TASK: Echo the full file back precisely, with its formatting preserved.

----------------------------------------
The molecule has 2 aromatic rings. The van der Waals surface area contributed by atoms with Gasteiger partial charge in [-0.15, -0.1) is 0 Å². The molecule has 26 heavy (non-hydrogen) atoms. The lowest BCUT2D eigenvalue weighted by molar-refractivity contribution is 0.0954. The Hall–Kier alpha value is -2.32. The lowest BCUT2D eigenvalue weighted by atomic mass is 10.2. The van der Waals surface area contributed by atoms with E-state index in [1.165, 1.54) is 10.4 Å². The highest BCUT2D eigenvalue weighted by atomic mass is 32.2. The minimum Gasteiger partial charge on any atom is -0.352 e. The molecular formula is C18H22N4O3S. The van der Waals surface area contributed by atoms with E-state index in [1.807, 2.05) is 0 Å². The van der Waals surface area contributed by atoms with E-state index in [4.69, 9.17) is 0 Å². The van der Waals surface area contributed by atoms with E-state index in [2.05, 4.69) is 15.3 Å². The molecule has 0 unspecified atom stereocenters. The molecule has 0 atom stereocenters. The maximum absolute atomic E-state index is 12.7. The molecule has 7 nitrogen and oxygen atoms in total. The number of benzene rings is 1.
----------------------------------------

The molecule has 2 aromatic rings. The van der Waals surface area contributed by atoms with Gasteiger partial charge in [-0.15, -0.1) is 0 Å². The molecule has 26 heavy (non-hydrogen) atoms. The lowest BCUT2D eigenvalue weighted by molar-refractivity contribution is 0.0954. The Hall–Kier alpha value is -2.32. The lowest BCUT2D eigenvalue weighted by atomic mass is 10.2. The van der Waals surface area contributed by atoms with E-state index in [1.165, 1.54) is 10.4 Å². The highest BCUT2D eigenvalue weighted by atomic mass is 32.2. The minimum Gasteiger partial charge on any atom is -0.352 e. The molecular formula is C18H22N4O3S. The van der Waals surface area contributed by atoms with E-state index in [1.807, 2.05) is 0 Å². The van der Waals surface area contributed by atoms with E-state index in [4.69, 9.17) is 0 Å². The van der Waals surface area contributed by atoms with E-state index in [2.05, 4.69) is 15.3 Å². The molecule has 0 unspecified atom stereocenters. The molecule has 0 atom stereocenters. The maximum absolute atomic E-state index is 12.7. The molecule has 7 nitrogen and oxygen atoms in total. The number of benzene rings is 1.